How to Track Instagram as Social Traffic in Google Analytics

Although I spend most of my work time at my laptop, I love paper notebooks.  I’m a fan of the bullet journal technique, and when I started to get back online again I was inspired by Kara of Boho Berry, a popular bullet journal blogger, to set up a blog journal like hers.  It’s a pleasant, grounding way for me to keep track of all the tasks I have to do, and to celebrate achievements as they happen.

When I saw Kara mention in last month’s stats roundup some problems she was having with Instagram traffic in Google Analytics, it got me thinking.

Google doesn’t count Instagram as social traffic

The fundamental problem is that Google doesn’t count Instagram traffic (i.e. from clicks on the link in your profile) as “Social” traffic.

This means you can’t find Instagram in your Analytics reports under Acquisition -> Social, alongside Facebook, Twitter, and all the rest.  If you have conversion goals set up, the handy Social Value analysis excludes Instagram conversions, so you can’t easily see how much value Instagram’s bringing to your site through either contributed or last-click conversion goals.

screenshot of the social overview report in Google Analytics

The extremely handy Social Overview report in Google Analytics. The numbers here are ludicrously small because my site hasn’t launched yet!

Why on earth doesn’t Google count Instagram as a social network? It’s most likely because Instagram traffic almost always comes on a mobile device, and happens in such a way (launching Safari from within the Instagram app, on my iPhone) that it doesn’t pass a referrer from one app to the other.  With no referrer, Analytics can’t tell where the visitor came from. This is part of the problem known as “dark social” in the analytics world.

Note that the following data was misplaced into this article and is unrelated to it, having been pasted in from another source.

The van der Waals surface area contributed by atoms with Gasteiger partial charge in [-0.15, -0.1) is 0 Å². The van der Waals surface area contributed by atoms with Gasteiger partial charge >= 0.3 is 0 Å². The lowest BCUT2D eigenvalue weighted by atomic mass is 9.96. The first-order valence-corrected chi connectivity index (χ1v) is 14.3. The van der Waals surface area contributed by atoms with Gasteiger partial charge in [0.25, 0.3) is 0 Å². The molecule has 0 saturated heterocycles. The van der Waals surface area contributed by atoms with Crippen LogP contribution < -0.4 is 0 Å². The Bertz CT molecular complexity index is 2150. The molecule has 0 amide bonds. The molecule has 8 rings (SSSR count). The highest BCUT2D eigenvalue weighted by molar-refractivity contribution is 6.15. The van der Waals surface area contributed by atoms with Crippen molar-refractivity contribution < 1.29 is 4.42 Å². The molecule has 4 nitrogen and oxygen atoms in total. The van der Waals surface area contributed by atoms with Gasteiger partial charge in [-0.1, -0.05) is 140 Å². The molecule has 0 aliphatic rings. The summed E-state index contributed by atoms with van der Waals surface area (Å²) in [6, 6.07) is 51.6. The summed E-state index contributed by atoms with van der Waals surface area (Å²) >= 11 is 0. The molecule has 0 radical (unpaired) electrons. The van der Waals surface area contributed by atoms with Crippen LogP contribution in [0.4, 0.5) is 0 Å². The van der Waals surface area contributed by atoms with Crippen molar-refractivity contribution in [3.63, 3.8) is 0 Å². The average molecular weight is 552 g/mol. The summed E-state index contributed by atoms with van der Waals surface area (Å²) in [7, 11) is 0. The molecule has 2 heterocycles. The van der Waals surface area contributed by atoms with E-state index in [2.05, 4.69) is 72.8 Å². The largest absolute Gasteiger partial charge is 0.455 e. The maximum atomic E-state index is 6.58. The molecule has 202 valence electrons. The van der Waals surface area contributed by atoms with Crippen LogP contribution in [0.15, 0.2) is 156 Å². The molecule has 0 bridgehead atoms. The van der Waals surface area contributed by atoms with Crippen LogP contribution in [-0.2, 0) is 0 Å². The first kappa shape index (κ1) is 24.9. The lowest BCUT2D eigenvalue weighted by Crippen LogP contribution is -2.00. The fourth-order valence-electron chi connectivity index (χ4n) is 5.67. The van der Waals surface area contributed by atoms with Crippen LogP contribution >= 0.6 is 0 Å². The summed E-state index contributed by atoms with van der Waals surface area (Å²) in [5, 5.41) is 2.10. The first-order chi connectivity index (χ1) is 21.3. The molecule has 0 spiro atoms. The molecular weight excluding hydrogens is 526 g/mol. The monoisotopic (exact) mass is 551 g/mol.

If a social network has a huge preponderance of dark social traffic, Google probably won’t bother showing it in the social report, as the figures would be zero or close to it. You might get a rare click from an Instagram profile on the web, but the numbers would be misleadingly low and probably cause more confusion than they’re worth.

So, although Google’s failure to show Instagram social traffic is explicable, it’s really frustrating, especially for those with large Instagram followings.

The simple Instagram landing page technique

Kara, who has 54,200 Instagram followers, cares a lot about how much traffic she gets from that channel.  She linked to a simple solution to the problem from Elle & Company Design. The steps, in short, are:

  1. Create an Instagram landing page on your site, but don’t link it from anywhere else on your site.
  2. Tailor the content for Instagram visitors, eg. display recent blog posts and a newsletter subscription form. Focus on mobile-friendly design.
  3. Link to it from your Instagram profile.
  4. Visits to this page, from Instagram, will show up under Behaviour -> Content -> Landing Pages in Google Analytics.

This is great!  It means you can see how many people visit your site from Instagram, as well as other stats like bounce rate, or which pages they visited next.

On the other hand, there are some downsides to this system.

Firstly, you can’t be 100% sure that people came from Instagram.  Your page might wind up accidentally linked somewhere else, or find its way into the search engine results.

Secondly, you have to go to two different places to find your social stats: Behavior -> Content -> Landing Pages for Instagram, and Acquisition -> Social for everything else. This makes it hard to see Instagram traffic in the context of social traffic overall.